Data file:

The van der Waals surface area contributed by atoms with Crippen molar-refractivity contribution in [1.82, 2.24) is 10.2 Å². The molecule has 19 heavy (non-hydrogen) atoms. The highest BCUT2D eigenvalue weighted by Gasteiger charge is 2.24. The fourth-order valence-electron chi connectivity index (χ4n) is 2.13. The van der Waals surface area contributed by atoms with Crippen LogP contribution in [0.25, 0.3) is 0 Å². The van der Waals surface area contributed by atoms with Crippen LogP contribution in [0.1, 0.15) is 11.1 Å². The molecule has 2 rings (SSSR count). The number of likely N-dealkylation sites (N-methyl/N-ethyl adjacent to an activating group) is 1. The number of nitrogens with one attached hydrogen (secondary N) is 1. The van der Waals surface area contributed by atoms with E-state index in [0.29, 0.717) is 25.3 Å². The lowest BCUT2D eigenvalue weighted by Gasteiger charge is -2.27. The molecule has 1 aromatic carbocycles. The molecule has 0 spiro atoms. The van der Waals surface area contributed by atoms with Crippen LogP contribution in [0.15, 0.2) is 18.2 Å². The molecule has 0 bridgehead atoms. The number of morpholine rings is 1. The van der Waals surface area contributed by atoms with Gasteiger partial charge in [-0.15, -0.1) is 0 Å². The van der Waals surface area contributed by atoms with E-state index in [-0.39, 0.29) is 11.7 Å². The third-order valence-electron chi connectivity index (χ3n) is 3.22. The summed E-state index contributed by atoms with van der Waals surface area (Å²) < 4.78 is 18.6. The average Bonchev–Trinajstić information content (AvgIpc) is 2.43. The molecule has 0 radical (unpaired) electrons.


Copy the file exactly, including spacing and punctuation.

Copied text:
The van der Waals surface area contributed by atoms with Crippen molar-refractivity contribution in [1.82, 2.24) is 10.2 Å². The molecule has 19 heavy (non-hydrogen) atoms. The highest BCUT2D eigenvalue weighted by Gasteiger charge is 2.24. The fourth-order valence-electron chi connectivity index (χ4n) is 2.13. The van der Waals surface area contributed by atoms with Crippen LogP contribution in [0.25, 0.3) is 0 Å². The van der Waals surface area contributed by atoms with Crippen LogP contribution in [0.1, 0.15) is 11.1 Å². The molecule has 2 rings (SSSR count). The number of likely N-dealkylation sites (N-methyl/N-ethyl adjacent to an activating group) is 1. The number of nitrogens with one attached hydrogen (secondary N) is 1. The van der Waals surface area contributed by atoms with E-state index in [0.29, 0.717) is 25.3 Å². The lowest BCUT2D eigenvalue weighted by Gasteiger charge is -2.27. The molecule has 1 aromatic carbocycles. The molecule has 0 spiro atoms. The van der Waals surface area contributed by atoms with Crippen LogP contribution in [0.15, 0.2) is 18.2 Å². The molecule has 0 bridgehead atoms. The number of morpholine rings is 1. The van der Waals surface area contributed by atoms with Gasteiger partial charge in [-0.15, -0.1) is 0 Å². The van der Waals surface area contributed by atoms with E-state index in [-0.39, 0.29) is 11.7 Å². The third-order valence-electron chi connectivity index (χ3n) is 3.22. The summed E-state index contributed by atoms with van der Waals surface area (Å²) < 4.78 is 18.6. The average Bonchev–Trinajstić information content (AvgIpc) is 2.43. The molecule has 0 radical (unpaired) electrons.